Summer hurried on at a rapid pace, the days grew perceptibly shorter, and the birds of passage gathered in large companies on the beach and on the hill-tops, holding noisy consultations to prepare for their long southward journey. Maurice still stayed on at the Ormgrass Farm, but a strange, feverish mood had come over him. He daily measured the downward progress of the glacier in agitated expectancy, although as a scientific experiment it had long ceased to yield him any satisfaction. That huge congealed residue of ten thousand winters had, however, acquired a human interest to him which it had lacked before; what he had lost as a scientist he had gained as a man. For, with all respect for Science, that monumental virgin at whose feet so many cherished human illusions have already been sacrificed, it is not to be denied that from an unprofessional point of view a warm-blooded, fair-faced little creature like Elsie is a worthier object of a bachelor’s homage. And, strive as he would, Maurice could never quite rid himself of the impression that the glacier harbored in its snowy bosom some fell design against Elsie’s peace and safety. It is even possible that he never would have discovered the real nature of his feelings for her if it had not been for this constant fear that she might any moment be Snatched away from him.
It was a novel experience in a life like his, so lonely amid its cold, abstract aspirations, to have this warm, maidenly spring-breath invading those chambers of his soul, hitherto occupied by shivering calculations regarding the duration and remoteness of the ice age. The warmer strata of feeling which had long lain slumbering beneath this vast superstructure of glacial learning began to break their way to the light, and startled him very much as the earth must have been startled when the first patch of green sod broke into view, steaming under the hot rays of the noonday sun. Abstractly considered, the thing seemed preposterous enough for the plot of a dime novel, while in the light of her sweet presence the development of his love seemed as logical as an algebraic problem. At all events, the result was in both cases equally inexorable. It was useless to argue that she was his inferior in culture and social accomplishments; she was still young and flexible, and displayed an aptness for seizing upon his ideas and assimilating them which was fairly bewildering. And if purity of soul and loving singleness of purpose be a proof of noble blood, she was surely one of nature’s noblewomen.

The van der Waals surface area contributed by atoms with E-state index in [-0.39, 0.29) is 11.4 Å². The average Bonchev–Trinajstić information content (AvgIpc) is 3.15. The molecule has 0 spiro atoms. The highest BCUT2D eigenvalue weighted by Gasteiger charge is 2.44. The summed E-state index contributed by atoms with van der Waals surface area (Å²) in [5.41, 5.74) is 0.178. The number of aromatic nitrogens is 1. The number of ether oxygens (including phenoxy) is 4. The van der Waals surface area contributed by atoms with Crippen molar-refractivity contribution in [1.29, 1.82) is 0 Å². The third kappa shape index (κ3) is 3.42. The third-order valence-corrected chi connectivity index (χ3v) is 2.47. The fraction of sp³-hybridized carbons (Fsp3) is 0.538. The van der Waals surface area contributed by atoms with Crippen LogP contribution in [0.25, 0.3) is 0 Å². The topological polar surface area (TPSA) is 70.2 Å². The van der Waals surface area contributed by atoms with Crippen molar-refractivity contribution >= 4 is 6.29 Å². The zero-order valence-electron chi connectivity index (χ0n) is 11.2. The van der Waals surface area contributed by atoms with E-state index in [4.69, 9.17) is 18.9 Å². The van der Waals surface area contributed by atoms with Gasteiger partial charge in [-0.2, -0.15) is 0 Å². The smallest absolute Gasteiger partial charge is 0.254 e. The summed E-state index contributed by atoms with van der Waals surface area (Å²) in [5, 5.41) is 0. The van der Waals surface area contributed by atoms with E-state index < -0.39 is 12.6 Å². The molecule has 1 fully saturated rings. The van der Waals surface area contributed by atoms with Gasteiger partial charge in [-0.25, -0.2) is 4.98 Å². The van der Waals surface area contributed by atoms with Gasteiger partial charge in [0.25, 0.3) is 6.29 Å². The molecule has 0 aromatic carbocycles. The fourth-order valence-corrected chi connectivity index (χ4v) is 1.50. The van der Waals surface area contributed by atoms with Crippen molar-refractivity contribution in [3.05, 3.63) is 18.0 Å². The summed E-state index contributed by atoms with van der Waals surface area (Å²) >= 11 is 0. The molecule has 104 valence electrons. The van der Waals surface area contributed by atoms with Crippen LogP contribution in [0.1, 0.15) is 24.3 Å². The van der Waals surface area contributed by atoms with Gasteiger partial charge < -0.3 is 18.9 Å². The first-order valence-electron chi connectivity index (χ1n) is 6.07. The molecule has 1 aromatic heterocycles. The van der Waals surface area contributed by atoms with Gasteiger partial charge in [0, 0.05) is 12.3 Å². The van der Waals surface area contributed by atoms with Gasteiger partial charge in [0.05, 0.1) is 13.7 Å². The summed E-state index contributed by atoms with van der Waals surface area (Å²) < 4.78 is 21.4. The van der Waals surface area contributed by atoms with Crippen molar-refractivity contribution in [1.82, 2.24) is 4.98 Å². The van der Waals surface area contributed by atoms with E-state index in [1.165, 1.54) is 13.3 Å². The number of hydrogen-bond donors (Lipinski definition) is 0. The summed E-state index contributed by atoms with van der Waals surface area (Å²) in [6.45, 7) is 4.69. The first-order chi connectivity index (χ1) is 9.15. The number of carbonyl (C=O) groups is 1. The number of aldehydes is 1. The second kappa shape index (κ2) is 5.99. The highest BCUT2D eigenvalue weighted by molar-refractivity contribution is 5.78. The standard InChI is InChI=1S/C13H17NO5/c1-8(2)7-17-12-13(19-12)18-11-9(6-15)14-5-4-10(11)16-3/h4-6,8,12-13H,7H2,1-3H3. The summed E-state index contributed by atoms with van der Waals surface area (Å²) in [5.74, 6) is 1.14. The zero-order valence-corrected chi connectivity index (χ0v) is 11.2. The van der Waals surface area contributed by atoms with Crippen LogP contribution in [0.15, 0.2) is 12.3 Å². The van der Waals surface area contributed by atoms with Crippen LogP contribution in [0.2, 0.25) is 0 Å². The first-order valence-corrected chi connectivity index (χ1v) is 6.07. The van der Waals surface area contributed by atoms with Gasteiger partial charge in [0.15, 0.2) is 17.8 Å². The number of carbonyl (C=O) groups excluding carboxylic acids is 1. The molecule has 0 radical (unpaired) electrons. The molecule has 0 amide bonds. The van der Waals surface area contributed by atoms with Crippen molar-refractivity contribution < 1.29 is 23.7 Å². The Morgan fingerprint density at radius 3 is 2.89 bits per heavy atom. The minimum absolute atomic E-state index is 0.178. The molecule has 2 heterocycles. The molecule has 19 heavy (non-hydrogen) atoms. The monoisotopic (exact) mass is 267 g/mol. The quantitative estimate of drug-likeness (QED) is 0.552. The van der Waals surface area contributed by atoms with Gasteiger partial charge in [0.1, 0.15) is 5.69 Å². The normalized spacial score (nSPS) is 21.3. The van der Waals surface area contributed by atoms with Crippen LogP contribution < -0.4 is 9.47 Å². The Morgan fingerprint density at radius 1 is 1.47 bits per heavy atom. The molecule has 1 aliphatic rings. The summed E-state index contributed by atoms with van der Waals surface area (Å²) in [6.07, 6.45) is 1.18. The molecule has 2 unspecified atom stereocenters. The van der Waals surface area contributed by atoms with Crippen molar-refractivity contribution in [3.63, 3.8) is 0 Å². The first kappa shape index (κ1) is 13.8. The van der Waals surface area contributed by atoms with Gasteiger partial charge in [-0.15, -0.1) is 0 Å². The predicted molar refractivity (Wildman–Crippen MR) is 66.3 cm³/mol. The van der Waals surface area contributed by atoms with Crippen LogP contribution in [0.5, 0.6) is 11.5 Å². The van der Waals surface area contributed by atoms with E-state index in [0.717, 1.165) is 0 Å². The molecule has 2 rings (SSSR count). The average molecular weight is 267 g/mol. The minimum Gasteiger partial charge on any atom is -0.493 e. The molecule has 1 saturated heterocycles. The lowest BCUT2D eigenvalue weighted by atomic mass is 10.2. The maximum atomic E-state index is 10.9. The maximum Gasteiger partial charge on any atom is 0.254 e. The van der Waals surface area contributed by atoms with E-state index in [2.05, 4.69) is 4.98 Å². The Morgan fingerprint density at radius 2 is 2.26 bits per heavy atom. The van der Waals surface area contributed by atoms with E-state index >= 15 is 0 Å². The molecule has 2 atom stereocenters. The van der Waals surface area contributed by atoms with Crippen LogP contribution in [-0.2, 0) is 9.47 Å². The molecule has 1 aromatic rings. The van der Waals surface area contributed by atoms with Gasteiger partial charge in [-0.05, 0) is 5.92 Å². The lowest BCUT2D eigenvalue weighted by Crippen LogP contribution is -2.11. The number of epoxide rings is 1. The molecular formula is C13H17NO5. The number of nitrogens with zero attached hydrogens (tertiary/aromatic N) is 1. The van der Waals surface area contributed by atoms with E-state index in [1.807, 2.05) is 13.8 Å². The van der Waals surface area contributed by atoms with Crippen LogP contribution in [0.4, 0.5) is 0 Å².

In the course of the summer, Fern had made several attempts to convince old Tharald that the glacier was actually advancing. He willingly admitted that there was a possibility that it might change its mind and begin to recede before any mischief was done, but he held it to be very hazardous to stake one’s life on so slim a chance. The old man, however, remained impervious to argument, although he no longer lost his temper when the subject was broached. His ancestors had lived there on the farm century after century, he said, and the glacier had done them no harm. He didn’t see why he should be treated any worse by the Almighty than they had been; he had always acted with tolerable fairness toward everybody, and had nothing to blame himself for.